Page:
Recent arguments have suggested that an important role for narratives in the sciences lies in their potential to create coherent accounts out of a mixture of bits of evidence, elements of theory, concepts, unresolved puzzles, and so forth. This is a practical problem often faced by scientists, but the narrative threads that bind those elements together have so far gained little attention. Narrative scholars assume that the thread of narrative is time: they claim that narratives are essentially time-based, which provides a very strong recipe for creating coherence. But not all science narratives privilege time, which opens up the interesting, and awkward question of how narrative coherence is built when time offers little by way of recipe or constraint.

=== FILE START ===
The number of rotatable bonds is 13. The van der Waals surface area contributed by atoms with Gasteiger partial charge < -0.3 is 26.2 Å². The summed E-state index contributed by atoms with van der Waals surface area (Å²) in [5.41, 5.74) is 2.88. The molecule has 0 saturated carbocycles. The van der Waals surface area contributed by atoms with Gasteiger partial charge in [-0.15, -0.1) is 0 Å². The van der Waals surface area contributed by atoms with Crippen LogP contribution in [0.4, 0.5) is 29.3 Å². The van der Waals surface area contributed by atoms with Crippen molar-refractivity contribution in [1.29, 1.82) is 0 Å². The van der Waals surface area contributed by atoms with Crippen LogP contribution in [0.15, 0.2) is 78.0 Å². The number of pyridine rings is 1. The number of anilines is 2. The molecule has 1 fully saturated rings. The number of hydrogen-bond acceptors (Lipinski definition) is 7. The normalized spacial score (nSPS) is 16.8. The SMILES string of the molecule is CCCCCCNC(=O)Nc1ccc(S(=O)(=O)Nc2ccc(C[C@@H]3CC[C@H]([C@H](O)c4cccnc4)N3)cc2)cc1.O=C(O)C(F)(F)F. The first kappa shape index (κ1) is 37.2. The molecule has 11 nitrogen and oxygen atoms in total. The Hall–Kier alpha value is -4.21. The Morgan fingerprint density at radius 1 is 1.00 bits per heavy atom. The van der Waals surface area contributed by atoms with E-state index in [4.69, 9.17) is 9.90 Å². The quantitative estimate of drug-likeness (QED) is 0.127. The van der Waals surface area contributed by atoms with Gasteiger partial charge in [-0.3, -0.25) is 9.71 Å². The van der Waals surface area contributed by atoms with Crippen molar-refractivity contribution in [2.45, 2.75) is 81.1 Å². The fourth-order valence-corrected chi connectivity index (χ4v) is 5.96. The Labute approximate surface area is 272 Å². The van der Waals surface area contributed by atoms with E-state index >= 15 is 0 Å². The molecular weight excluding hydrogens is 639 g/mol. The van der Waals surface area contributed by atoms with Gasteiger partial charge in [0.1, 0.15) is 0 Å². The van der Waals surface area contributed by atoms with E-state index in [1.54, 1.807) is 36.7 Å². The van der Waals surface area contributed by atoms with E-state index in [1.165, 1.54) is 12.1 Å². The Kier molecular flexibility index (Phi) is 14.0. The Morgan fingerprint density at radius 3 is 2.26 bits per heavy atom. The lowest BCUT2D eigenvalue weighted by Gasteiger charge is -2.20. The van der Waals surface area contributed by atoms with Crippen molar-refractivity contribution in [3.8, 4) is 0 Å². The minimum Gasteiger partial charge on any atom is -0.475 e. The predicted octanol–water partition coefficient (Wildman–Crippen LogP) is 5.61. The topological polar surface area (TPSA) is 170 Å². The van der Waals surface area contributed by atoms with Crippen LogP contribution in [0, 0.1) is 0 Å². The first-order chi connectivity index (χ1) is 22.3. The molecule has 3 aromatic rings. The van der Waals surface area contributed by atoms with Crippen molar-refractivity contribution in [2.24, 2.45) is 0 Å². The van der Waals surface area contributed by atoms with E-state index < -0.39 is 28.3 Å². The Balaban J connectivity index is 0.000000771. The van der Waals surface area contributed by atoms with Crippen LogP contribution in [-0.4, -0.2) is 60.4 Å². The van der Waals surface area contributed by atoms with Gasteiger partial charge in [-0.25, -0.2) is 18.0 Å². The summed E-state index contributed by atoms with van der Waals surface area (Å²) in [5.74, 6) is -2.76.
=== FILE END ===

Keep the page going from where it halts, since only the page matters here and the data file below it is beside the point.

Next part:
Speaker: Mary S. Morgan. Albert O. Hirschman Professor of History and Philosophy of Economics, LSE
Mary S. Morgan is the Albert O. Hirschman Professor of History and Philosophy of Economics at the London School of Economics; she is an elected Fellow of the British Academy, and an Overseas Fellow of the Royal Dutch Academy of Arts and Sciences. Her past research has focussed on practical aspects of economic science (questions about models, measurements, observation, experiments) and on broader topics in history and philosophy of science (such as the role of case studies, and use of factual knowledge), with most recent books: The World in the Model (CUP 2012) and How Well Do Facts Travel? (CUP 2011). She is currently working on projects on poverty measurement and how those numbers are used to change things in the world; and on the explanatory roles that narratives play across the sciences with a team of post-docs (funded by the European Research Council): https://www.narrative-science.org/